: Everything else, every synthesizer that I've ever bought has been and gone - they're almost like hammers and nails to me. They're tools to make noises, to make albums. I don't have any great love or affection for any particular synthesizer in the way that I do my guitar. Now, whether that's the nature of the guitar, and it's that much more physical, I'm really not sure. I get really excited about keyboards, and when a new one comes in and I start to integrate new sounds, I love it, and I'm very passionate about it. But when that album is done, when that machine fills up, when I feel I've got the most out of it, then I just get rid of it, and I have no affection for it whatsoever. But the thought I would ever get rid of my guitar is as unlikely as selling my mother - it would never happen. I'll take it to my grave, probably. I just feel a connection with it I don't feel with the synthesizers, with any keyboard, really.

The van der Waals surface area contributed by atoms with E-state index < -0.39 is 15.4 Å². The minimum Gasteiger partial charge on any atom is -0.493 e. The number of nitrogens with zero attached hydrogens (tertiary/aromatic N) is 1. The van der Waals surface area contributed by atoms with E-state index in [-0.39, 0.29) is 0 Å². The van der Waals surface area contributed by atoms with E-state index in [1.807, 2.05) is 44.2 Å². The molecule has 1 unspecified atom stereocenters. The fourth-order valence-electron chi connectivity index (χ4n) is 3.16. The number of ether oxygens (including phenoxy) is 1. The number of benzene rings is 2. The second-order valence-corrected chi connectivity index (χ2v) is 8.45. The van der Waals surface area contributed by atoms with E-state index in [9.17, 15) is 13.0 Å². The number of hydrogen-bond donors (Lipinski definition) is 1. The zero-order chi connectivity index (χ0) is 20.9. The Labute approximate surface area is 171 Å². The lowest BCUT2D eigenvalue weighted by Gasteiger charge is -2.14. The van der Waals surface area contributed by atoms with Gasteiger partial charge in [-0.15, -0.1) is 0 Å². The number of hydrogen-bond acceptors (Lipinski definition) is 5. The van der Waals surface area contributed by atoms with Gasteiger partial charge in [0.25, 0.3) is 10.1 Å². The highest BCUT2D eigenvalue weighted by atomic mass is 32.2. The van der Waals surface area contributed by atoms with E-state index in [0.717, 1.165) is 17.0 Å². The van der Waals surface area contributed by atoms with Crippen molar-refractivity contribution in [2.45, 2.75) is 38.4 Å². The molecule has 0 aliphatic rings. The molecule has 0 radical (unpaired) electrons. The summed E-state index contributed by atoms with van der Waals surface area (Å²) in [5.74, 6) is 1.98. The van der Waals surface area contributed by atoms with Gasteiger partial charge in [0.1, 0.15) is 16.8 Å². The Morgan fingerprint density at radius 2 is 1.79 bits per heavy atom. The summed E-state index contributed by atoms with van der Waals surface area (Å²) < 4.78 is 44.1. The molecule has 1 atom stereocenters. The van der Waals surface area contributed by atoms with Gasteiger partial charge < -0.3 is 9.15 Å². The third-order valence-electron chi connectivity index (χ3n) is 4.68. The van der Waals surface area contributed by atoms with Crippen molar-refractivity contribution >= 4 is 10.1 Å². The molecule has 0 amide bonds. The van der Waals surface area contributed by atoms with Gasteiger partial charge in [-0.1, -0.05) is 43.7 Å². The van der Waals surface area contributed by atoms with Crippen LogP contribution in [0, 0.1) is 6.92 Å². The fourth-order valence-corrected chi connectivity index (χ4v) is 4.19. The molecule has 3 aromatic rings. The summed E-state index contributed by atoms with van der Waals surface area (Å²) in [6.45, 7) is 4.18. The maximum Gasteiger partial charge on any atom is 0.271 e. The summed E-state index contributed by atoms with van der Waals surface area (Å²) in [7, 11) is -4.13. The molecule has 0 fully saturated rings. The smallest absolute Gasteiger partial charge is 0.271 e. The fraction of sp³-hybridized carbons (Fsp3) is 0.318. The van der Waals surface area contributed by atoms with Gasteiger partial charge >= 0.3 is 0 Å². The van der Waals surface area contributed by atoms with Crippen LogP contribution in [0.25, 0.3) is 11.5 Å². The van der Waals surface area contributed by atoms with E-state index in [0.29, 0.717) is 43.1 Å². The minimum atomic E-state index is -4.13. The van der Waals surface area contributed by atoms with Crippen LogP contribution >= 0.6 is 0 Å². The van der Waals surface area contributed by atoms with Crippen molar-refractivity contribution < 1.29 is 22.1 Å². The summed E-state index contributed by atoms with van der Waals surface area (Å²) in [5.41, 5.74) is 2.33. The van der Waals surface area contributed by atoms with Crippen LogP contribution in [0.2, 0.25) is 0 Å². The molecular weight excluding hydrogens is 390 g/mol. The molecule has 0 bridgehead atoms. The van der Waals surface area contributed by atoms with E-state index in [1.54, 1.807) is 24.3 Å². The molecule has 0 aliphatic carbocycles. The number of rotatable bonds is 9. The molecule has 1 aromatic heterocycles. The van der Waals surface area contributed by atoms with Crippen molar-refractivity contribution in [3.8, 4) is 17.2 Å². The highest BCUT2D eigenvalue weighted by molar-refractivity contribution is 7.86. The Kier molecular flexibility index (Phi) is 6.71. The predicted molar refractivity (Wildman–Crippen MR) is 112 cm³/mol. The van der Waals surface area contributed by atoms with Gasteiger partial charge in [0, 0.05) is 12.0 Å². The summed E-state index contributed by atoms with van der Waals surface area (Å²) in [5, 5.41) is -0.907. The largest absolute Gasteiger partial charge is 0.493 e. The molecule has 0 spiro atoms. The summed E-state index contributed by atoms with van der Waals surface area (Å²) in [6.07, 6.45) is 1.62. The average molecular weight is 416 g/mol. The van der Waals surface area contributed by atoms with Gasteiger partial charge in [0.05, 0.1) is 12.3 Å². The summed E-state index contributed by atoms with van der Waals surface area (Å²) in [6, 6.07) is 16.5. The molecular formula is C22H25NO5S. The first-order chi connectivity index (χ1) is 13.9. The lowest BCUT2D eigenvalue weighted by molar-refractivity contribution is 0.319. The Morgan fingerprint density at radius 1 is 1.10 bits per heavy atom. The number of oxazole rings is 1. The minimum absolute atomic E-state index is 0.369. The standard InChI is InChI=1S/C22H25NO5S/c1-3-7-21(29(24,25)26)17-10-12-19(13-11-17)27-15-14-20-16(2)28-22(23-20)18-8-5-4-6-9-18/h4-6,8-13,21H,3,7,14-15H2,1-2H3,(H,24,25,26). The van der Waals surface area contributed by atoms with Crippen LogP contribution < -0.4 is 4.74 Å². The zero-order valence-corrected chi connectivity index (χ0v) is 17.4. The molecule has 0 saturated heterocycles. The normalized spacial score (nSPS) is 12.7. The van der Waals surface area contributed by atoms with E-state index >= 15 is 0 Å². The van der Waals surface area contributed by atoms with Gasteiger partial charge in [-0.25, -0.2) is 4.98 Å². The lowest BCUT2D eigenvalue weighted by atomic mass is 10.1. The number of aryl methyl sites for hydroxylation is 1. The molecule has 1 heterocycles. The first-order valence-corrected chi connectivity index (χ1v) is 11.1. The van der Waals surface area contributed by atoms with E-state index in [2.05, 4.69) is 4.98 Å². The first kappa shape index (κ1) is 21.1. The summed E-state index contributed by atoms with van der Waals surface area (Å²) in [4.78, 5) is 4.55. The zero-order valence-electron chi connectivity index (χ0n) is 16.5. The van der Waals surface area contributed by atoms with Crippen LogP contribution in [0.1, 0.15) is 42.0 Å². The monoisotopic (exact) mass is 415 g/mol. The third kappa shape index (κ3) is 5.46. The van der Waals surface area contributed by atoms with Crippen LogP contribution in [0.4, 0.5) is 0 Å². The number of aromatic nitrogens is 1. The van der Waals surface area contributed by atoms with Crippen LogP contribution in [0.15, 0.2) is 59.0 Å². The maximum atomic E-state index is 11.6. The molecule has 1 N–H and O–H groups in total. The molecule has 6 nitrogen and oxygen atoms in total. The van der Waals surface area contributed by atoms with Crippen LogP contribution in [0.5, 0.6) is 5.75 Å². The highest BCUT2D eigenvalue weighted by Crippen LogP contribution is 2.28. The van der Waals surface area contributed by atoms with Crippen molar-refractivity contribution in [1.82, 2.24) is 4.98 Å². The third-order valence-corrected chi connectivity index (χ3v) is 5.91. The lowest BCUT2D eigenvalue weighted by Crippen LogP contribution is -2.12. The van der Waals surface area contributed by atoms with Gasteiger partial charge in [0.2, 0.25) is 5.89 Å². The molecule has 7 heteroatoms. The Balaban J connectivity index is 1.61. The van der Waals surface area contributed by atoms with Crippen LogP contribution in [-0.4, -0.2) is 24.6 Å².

: A lot of people compared The Pleasure Principle
to some of the music that Kraftwerk was making at that time. Was that a group that really excited you when you first heard them?
: It did a bit. But I never wanted to be like that. Kraftwerk has been purely electronic. I don't know if they've ever had a real instrument in any of their albums, and I didn't want that. I really loved electronic music, and I thought it was really cool, but I also loved guitar based drum bands - that's what I grew up with. I love the guitar, so I wanted to add an electronic element to a conventional lineup. My first two albums were guitar, bass, drums. Some of the songs on my second album, Replicas
, don't have keyboards. So I didn't go the technology route wholeheartedly, the way Kraftwerk had done. I considered it to be a layer. I added to what we already had, and I wanted to merge that. There's plenty of things about guitar players, and bass players, and songs I really love that I didn't particularly want to get rid of. The only time I did get rid of guitars was on Pleasure Principle